Sometimes people were waiting at the door of the Paul Revere House when my father opened it at 10 o’clock, but after that visitors would knock on the heavy door with the knocker. Sometimes a group would arrive all at once as the house was a stop on the Gray Line Sightseeing tour. Visitors might come in knowing only that Paul Revere made a famous ride, but they would leave knowing the he was a silversmith, a coppersmith, a copper engraver, and one of the leaders of the Sons of Liberty, a strong group of the Revolutionary time. In addition, my father would tell them it was the oldest frame house still standing in Boston and go on to point out features of the house as well as furnishings and portraits.

People were interested that Paul Revere was married twice and had 8 children by each wife. Visitors asked many questions about family life, the customs of the times, and many questions about Paul Revere and his family and political activities. My father had read extensively and enjoyed answering questions . He also enjoyed chatting with guests, finding out where they were from, where they had visited and what else they planned to do in Boston.

The Paul Revere House closed at four, and my father tallied up the number of guests, a record of souvenir sales and prepared the night deposit which he would make on the way home. After taking in the flag and closing the shutters and making a final check of everything, he would close and lock the front door and head to the subway to make his way home.

At the supper table there were often tales of the day. Once, when my father was upstairs with the souvenirs, one of the other workers came rushing up saying, “Corson, Corson, there’s an old bloke downstairs with a gun. Without stopping to think, my father ran downstairs only to find that the “old bloke” was one of the trustees, and the gun was an antique musket he was donating for display.

But here is the story I will never forget. It was the mid-50’s when an advance team advised my father that Christine Jorgensen, one of the first well-known transgender persons, would be visiting that day. That evening at the table my father told about her and her entourage and with a mischievous look said, I was hoping to get her alone so I could slip her a quick feel!” My very prim and proper mother could only gasp, “Gar-ner.”

—————————-to be continued—————

Dorothy C Judd  (c) 2017







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6 days a week, 50 weeks a year, for 30 years my father (Garner T. Corson) went to work as the caretaker of Boston’s famous Paul Revere House. My mother was already in charge there when they met in 1932, having gone to work in 1917, and she hired my father to take care of the furnace, an old coal one at the time. Over the years my father assumed more and more duties, top executive: a dress shirt when my mother retired due to illness in 1945, he just took over full responsibility. Among other things this included doing the hiring, making nightly deposits and filing weekly reports, making sure the house was in perfect repair, and keeping souvenirs stocked.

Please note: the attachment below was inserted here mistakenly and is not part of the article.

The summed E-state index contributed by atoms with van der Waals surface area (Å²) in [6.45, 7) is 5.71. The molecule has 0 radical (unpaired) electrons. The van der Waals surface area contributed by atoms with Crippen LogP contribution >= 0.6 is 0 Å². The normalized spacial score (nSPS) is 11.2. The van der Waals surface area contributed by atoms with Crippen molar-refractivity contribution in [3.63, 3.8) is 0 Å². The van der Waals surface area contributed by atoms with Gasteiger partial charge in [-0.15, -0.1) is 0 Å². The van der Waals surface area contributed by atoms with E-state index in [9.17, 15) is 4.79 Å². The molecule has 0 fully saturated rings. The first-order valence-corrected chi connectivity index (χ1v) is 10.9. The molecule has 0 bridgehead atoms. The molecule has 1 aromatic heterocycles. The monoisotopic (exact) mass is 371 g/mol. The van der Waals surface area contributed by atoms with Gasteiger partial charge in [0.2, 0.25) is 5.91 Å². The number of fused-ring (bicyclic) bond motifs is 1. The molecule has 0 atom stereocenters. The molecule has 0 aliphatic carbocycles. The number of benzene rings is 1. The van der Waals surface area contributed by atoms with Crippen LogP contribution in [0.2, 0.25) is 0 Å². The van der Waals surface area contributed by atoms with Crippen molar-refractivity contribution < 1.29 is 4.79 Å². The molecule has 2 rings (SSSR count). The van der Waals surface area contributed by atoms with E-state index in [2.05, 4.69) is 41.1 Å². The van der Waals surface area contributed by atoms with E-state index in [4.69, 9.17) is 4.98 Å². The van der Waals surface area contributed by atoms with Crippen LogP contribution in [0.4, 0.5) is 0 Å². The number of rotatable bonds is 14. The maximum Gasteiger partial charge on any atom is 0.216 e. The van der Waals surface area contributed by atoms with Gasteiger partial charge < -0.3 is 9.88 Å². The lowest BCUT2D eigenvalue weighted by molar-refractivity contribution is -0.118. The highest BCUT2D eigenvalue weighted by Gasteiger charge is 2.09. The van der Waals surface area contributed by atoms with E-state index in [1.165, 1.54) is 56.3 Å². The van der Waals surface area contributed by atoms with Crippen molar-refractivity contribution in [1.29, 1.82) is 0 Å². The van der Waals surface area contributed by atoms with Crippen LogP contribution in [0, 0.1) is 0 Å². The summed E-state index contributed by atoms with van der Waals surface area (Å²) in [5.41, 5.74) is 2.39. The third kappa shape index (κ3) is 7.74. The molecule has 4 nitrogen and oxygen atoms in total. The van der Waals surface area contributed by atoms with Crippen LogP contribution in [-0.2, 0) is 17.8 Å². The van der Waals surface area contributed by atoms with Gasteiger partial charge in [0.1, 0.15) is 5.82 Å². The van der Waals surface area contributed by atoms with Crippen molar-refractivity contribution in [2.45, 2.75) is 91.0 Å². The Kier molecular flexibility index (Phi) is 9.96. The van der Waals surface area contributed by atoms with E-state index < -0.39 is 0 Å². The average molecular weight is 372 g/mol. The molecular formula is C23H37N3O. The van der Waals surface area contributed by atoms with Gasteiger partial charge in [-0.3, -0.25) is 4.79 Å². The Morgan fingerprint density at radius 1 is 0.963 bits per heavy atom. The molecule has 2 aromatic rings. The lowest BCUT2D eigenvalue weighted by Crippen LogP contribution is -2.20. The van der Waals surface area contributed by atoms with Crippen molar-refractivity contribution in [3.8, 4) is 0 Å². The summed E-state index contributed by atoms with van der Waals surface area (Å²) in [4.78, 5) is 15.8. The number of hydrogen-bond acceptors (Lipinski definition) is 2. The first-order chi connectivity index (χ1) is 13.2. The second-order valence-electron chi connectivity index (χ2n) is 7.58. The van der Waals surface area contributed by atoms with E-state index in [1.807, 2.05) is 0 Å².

Each morning he would set out for work dressed as a top executive: a dress shirt and tie and a suit, usually a three piece one. In one vest pocket he carried a watch and in the other a pen knife. His shoes were always polished.

Oh, and he wore a hat, always a hat: felt fedora in the cooler months and a Panama straw hat in the summer. He always wore a hat when he was outside, even when working in the yard, but you can be sure he never wore a hat inside. He would be horrified these days to see hats worn in school, even in church, and worst of all at the dinner table. A gentleman removed his hat upon entering a building, and in movie theaters and other auditoriums- including Tremont Temple Baptist Church,  there was a special rack on the underside of each seat to accommodate a hat.

Now once he got to work, he took off his suit coat and put on what he called a dust jacket, blazer-type that could be washed. His first job was to make sure that everything inside was ready for the day, and then he might go outside to sweep or shovel the sidewalk. Back inside, he would open all the wooden shutters and put the American flag outside a second-story window.

Promptly at 10 o’clock he would unlock the front door, ready to admit one of the many visitors of the day.

———————————————–to be continued—————————————-

Dorothy C. Judd   (c) 2017

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Cursive Writing

Four years ago, cursive writing was all but declared dead. About 42 states had dropped its teaching from the required curriculum. Instead instruction focused on keyboarding with the goal that students be proficient in that skill at least by the end of second grade.  The media came alive with arguments for and against teaching cursive writing.

There were questions: How would non-learners read letters written when handwriting was such a part of daily life? What about certifying documents, even something as common as a check? What about reading personality by studying a person’s handwriting?

After the initial flurry of pros and cons, I started noticing reports of studies showing a strong relationship between learning cursive writing and mental development in children since it activates unique neural pathways. It may even make learning easier.

Such reports made me more interested in the role of cursive writing. Until that point, I was just not passionate about the subject which is why I started and rejected many posts over the four years. I realized that over my years of teaching elementary school, when they tried to take away the teaching of phonics and basic math facts out of the curriculum, I continued their instruction as a subversive activity. It would be more difficult to do that with handwriting instruction.

The jury is still out on the value of  cursive writing, but it is interesting to note that its teaching is returning to more and more schools across the country. It reminds me of when I wrote a post bemoaning the fact that there would no longer be “Twinkies.” Within months they were back on the market with even greater popularity. Let’s revisit opinions on cursive writing as time passes.

Dorothy C. Judd  (c) 2017